Oct 14 076Though the nicotiana mutabilis is yet bravely defending its home, the cold pierced the heart of the whole.  Buck is always amazed and amused and the depth and breadth of the despair which attends the beginning of the end of my gardening year.  I alternately rage and whine-he murmurs, and pours the wine. 

Oct 14aa 010This sister to my pots, adapted for use as a fountain, bears all the signs of a season’s worth of  mineral laden water, weather,heat and growth. Does that gorgeous Italianate face not seem completely grief stricken?    

Oct 15 008
It will no doubt take time, but I will get to thinking about what I will do with these pots for the holidays, and the winter.  But for the moment, I am inconsolable.

Nicotiana Fest

DSC08391What could be better than a giant pot stuffed to overflowing with nicotiana?  OK, probably plenty of things, but no doubt I am a big fan of the nicotianas.  There are a number of ornamental tobaccos suitable for cultivation in our area.  The species nicotiana alata pictured above grows strongly to 30″ or better. It has a loose, rangy, and unstructured habit of growth.  Sporting clusters of big leaves at the base, the flowers appear all along thin soft stems.  They are indeterminate bloomers; a stalk will continue to elongate and produce flowers for months.  Once a stalk blooms out, and starts setting seed, I trim it back. July23b 041

The species nicotiana alata is very fragrant in the evening, but my favorite part is the simple star shaped flowers.  Individually, they have the same impact common to any simple flower.  I favor hellebores, single roses such as Sally Holmes, mandevilleas and Japaense anemones for this reason.  Single flowers are swell.  The individual florets make a graceful mass;  I like the looks of the from the sides and the back, as much as from the front. In the box pictured above, Nicotiana Alata white, Nicotiana alata lime, and Nicotiana Perfume white-the shortest of the group. DSC04753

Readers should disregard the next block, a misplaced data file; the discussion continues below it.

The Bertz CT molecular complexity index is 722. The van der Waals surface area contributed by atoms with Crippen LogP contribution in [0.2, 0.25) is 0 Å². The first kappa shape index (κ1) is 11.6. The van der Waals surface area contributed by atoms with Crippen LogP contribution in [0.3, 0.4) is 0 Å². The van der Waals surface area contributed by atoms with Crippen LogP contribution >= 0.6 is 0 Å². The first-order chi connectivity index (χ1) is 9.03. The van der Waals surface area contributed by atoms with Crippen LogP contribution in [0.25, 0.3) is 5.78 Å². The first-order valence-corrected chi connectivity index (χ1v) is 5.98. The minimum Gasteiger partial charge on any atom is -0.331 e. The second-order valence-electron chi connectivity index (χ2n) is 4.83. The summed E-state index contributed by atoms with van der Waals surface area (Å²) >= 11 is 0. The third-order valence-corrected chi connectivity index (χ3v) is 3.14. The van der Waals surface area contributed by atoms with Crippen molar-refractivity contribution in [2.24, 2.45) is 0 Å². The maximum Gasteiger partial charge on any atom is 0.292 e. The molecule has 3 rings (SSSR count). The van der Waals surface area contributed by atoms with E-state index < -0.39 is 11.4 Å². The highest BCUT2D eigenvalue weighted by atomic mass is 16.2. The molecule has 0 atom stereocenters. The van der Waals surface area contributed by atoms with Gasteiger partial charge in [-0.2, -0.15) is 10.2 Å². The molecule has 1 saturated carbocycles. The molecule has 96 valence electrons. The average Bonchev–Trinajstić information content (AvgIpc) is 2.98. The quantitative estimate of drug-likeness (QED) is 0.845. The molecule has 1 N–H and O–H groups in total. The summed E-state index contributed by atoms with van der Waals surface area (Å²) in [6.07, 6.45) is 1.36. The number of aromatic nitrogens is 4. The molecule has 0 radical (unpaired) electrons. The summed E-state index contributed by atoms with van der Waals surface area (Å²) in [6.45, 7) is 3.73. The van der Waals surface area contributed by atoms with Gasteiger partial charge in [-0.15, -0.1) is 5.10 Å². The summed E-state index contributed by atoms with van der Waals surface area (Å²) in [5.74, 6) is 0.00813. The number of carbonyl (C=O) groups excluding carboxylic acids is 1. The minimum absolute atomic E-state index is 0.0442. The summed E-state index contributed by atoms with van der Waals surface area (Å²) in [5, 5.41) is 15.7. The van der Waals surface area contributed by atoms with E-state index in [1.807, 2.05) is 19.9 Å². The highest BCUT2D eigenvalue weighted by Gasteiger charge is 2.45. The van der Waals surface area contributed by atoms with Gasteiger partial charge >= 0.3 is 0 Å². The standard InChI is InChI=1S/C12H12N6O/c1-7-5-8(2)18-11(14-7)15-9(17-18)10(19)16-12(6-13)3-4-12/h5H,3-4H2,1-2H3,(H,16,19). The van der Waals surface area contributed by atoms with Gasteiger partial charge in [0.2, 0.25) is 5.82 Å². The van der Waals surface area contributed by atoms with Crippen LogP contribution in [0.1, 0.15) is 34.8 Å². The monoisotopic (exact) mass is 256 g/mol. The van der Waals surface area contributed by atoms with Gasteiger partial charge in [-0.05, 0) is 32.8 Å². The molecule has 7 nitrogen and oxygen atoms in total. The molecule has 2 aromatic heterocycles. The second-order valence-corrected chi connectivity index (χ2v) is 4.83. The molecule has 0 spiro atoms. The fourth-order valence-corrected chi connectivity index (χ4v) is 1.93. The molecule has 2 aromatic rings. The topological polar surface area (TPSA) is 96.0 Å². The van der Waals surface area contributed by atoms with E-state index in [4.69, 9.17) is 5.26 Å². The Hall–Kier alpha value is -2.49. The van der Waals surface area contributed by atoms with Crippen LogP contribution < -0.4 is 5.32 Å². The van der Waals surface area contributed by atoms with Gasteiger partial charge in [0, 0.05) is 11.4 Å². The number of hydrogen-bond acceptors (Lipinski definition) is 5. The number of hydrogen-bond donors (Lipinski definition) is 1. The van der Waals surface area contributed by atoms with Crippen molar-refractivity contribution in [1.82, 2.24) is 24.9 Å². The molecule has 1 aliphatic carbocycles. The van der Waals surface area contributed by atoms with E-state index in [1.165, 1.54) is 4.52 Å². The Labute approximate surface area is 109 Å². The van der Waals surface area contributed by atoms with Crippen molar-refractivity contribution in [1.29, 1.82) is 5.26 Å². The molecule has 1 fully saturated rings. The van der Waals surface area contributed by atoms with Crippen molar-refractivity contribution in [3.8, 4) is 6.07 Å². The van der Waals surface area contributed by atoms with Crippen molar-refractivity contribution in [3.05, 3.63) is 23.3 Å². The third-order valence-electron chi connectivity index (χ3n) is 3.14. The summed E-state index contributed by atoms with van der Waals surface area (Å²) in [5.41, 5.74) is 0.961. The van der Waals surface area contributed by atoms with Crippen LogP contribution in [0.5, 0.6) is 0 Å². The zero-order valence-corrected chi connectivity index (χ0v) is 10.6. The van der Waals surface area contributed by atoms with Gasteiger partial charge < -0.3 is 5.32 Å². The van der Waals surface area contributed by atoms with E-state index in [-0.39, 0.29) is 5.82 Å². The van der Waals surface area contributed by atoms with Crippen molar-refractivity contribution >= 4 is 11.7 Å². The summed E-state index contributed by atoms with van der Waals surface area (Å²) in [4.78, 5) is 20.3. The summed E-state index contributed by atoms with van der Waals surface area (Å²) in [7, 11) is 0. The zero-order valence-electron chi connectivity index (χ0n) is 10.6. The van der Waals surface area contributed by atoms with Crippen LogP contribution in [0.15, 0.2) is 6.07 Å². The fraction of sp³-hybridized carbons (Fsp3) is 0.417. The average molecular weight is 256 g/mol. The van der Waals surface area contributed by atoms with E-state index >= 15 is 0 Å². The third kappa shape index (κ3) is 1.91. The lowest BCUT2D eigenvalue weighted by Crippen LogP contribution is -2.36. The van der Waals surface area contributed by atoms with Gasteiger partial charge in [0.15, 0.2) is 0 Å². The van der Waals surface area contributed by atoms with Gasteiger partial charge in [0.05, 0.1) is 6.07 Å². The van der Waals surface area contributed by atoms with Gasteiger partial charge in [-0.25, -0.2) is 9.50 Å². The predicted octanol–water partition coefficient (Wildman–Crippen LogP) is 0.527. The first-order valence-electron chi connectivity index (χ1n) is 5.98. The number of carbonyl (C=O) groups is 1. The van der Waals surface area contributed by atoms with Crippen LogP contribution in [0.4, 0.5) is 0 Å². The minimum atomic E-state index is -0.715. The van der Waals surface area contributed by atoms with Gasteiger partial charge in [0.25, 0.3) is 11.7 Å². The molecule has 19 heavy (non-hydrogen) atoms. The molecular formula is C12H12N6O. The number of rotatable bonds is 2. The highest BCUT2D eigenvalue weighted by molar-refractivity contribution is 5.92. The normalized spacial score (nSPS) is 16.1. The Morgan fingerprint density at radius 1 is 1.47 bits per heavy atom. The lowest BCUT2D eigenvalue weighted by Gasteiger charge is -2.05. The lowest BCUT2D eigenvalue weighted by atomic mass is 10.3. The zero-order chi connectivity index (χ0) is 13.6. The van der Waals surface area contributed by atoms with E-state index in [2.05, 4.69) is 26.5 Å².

Nicotiana alata lime is a brilliant lime.  The petals are thin eough to permit light to shine through.  Their color makes every other color look good, and they are equally as effective if a combination of greens is your idea of beautiful.  I always have them close by my deck, as hummingbirds visit regularly.  I would much rather grow nicotianas and fuchsias, than deal with a hummingbird feeder.

Ford 2006 (18)A pairing with Panicum Virgatum Dallas Blues makes that grass all the more icy blue in appearance.  Grasses can be difficult to do well in a container, as they are stiff, or awkwardly floppy.  Nicotiana makes for a graceful ruff here.  They are not without their problems, however.  The sticky soft succulent stems are a magnet for aphids.  Their giant basil leaves sometimes need pruning back when they threaten to smother something else growing at ground level.

DGW 2006_07_26 (31)

 Some nicotiana hybrids are short, stodgy and airless in appearance; I do not grow the Avalon series for this reason.  Of all the shorter growing hybrids, the Perfume series seems the most graceful.  Perfume purple is a most unusual and intense red purple; true to its name, the smell is divine.

sept9a 026But by far and away my favorite is Nicotiana Mutabilis.  It grows tall, and billows out over any edge with a cloud of small flowers that dance in the slightest breeze. Can you tell I like it?   The flowers range from white to cream to pale pink to rose pink.  This big thing requires secure staking from the beginning. It will pick up speed, and send out new growth from the base of the plant as the night temperatures start to cool. 

Oct 2 003They are a nuisance to keep deadheaded-I don’t fuss so much with that.  Its hard to spot which stems need headling back, and every part of the plant is sticky.  This seems a fairly minor problem to me; a well grow stand of mutabilis is enchanting.

Sept 19 024You can see the new growth pushing from the base of this pot on both sides; all of this came on strong in September, and will continue until a hard freeze. They also seem much more aphid-resistant than other nicotianas.

Oct 2 005The individual flowers are so small and so delicate; the overall picture is delightfully meadow like.   All of these nicotianas are a staple of my summer garden.